Oil/Au correlation +0.5862 (1-month) -0.2204 (3-month)
Cu/Au correlation +0.8939 (1-month) +0.8018 (3-month)
Cu/Oil correlation +0.6548 (1-month) +0.0621 (3-month)
All three correlations being in positive territory for the short & near-term (1-month & 3-month) suggests a continuation of the metals rally although it is likely that we may see some pullbacks. A dollar short-covering rally (see note 1) or change in investor's expectation of further Federal Reserve quantitative easing could alter this picture. I'll stick with my prediction that copper sees $3.90/lb before Turkey-Day.
There goes another durn Thor thunderclap. Stay tuned, buckaroos.
Daily Market Roundup
Enough talk, let's walk the walk:
The Eureka Miner's Index(EMI) is above-par at 293.31, down slightly from yesterday's new record of 294.37 and a long way from the 6/7/10 low of 50.7. Today's number is above the lower trend level of 261.15 and very comfortably above support at 186.51. The 1-month moving average is 231.45. The previous 2010 record high for the EMI was 274.66 set Friday, 9/24/2010. Remember an EMI greater than 100 is good times (or at least better times) for the metals & miners relevant to Eureka County.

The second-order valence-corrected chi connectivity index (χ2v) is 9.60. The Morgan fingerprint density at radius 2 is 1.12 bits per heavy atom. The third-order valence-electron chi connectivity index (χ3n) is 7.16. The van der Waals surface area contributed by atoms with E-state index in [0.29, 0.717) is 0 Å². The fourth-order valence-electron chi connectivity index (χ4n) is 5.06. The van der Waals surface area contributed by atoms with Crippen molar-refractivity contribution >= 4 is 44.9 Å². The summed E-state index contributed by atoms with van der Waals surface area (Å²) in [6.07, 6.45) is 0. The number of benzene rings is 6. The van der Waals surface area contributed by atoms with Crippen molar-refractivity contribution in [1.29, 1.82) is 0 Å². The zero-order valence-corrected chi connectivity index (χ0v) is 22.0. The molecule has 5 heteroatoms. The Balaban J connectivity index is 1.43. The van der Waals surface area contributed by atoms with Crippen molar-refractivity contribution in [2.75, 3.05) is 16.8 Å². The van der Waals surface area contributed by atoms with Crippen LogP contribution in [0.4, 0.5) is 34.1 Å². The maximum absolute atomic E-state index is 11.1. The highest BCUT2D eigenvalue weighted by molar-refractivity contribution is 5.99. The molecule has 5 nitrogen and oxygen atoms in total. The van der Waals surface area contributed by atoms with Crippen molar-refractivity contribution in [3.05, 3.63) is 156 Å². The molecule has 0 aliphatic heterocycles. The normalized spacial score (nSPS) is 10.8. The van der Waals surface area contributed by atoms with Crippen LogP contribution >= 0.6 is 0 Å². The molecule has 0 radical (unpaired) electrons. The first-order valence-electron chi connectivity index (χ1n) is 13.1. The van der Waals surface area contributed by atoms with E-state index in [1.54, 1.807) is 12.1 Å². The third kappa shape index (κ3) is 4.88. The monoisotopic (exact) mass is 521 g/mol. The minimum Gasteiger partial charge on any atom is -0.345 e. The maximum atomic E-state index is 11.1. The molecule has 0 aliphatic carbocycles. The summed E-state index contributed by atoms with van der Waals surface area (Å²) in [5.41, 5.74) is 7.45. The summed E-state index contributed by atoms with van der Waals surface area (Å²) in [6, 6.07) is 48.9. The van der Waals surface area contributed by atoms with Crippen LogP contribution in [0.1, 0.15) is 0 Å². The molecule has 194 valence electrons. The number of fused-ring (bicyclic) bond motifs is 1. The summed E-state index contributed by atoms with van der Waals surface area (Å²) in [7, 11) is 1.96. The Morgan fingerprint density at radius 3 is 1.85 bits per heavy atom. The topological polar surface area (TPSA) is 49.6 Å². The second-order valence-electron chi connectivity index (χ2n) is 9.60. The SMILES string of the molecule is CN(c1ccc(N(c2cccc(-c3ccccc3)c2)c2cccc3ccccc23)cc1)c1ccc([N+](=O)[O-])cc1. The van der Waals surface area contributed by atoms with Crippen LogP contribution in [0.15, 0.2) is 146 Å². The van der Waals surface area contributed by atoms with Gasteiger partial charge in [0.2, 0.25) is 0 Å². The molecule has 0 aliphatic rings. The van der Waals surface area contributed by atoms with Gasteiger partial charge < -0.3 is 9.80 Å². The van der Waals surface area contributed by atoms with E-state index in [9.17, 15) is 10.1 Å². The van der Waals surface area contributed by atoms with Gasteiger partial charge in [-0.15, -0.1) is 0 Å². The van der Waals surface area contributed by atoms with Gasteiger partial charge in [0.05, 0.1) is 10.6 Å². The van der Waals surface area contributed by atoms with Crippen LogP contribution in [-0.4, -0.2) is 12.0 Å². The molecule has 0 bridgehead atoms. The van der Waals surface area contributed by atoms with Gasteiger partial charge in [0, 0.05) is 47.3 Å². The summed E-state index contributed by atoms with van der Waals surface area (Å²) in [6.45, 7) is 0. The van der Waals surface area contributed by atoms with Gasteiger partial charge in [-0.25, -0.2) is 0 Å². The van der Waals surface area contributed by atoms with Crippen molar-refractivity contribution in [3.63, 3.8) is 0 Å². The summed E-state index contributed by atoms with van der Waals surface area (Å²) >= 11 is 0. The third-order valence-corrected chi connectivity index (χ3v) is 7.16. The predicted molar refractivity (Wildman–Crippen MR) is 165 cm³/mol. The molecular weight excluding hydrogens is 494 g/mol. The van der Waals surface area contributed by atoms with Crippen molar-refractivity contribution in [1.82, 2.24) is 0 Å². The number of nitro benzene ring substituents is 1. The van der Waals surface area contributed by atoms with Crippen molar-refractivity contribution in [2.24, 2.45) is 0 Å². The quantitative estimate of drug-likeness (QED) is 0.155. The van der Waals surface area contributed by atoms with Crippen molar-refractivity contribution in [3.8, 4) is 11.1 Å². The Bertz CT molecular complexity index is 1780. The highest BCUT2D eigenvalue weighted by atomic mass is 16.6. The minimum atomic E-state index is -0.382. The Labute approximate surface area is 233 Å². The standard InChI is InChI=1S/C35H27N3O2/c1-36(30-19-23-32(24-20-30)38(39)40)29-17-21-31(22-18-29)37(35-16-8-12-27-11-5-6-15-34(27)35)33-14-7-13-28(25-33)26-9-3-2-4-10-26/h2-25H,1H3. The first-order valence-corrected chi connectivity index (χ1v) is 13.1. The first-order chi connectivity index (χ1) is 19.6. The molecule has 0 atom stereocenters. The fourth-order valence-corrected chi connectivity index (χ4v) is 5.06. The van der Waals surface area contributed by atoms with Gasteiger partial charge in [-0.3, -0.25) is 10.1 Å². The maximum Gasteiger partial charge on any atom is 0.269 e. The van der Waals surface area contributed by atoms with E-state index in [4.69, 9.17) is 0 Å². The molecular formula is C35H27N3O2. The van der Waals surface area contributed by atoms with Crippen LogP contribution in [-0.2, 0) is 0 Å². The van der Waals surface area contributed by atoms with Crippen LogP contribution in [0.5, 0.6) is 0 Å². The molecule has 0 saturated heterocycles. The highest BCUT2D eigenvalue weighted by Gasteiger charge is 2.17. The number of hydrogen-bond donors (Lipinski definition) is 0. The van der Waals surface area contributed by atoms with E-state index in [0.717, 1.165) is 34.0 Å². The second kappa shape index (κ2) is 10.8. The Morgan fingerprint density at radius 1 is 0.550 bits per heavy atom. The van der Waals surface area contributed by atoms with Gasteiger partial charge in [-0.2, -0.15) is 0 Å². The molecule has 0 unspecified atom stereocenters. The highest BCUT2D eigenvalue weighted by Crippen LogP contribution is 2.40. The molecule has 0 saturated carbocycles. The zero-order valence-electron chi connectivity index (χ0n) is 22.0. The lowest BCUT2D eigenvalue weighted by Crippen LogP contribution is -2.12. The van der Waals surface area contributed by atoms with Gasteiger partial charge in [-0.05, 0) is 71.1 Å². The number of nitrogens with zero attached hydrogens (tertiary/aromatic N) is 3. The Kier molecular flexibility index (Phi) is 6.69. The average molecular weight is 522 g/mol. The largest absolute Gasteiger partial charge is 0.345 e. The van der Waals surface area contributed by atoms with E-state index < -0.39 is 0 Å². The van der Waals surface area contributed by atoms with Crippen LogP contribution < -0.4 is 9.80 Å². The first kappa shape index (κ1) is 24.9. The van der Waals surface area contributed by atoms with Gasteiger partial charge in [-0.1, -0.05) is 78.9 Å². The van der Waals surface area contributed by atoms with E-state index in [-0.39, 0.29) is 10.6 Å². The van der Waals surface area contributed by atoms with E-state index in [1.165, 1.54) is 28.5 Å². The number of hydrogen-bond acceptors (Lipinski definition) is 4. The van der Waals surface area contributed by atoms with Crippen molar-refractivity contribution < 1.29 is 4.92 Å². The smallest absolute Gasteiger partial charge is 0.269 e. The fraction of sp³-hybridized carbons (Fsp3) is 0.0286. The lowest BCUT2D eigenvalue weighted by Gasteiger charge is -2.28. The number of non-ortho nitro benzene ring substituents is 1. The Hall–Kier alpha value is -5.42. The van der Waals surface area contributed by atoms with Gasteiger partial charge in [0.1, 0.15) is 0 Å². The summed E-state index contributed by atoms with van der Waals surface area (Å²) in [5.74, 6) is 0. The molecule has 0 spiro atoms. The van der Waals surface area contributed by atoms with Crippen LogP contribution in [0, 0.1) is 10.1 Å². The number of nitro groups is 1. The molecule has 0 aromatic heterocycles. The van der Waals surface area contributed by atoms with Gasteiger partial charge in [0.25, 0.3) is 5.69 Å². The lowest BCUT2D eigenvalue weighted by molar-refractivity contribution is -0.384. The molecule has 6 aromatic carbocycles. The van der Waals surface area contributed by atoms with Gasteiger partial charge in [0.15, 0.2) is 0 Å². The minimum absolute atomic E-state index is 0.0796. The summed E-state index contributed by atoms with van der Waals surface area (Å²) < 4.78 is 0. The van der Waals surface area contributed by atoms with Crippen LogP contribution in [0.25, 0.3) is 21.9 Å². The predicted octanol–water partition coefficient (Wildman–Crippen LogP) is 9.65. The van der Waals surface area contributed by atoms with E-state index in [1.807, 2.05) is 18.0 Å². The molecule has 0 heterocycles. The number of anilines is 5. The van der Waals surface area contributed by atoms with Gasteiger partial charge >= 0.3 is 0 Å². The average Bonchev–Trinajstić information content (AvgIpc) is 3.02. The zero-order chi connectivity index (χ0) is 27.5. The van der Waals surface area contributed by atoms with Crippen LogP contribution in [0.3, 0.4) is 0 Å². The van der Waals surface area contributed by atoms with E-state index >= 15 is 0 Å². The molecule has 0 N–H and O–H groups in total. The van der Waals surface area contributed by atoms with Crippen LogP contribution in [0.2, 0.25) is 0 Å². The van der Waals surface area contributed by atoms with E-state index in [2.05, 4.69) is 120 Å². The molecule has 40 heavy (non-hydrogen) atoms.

Eureka Outlook Dashboard
4-WD is OFF - improving roads in the marketplace; The VIX or "fear index" is below 25; metals & miners are on firm timber with bellwether Freeport-McMoRan (FCX) in the low-$90s well above its 200-day average of $74.59 (our new warning level, 10/01 update); 10-year Treasurys are safely below 4% preserving a low-interest rate environment but there is still some deflationary caution now that we are sub-3%.
The YELLOW light is turned back on for Commodity Reflation. Although copper is trading above $3/lb, the 10-yr T-Note is below 3.00%
The GREEN light is turned on for Stable Markets with the VIX below the 30 level (what's this?)
The YELLOW light is turned on for Inflation/Deflation Watch as the Federal Reserve resumes buying back Treasurys and the 10-yr T-Note remains below 3.00%
The GREEN light is turned back on for Investor Confidence as investment returns to the equity markets but the bond markets still signal trouble ahead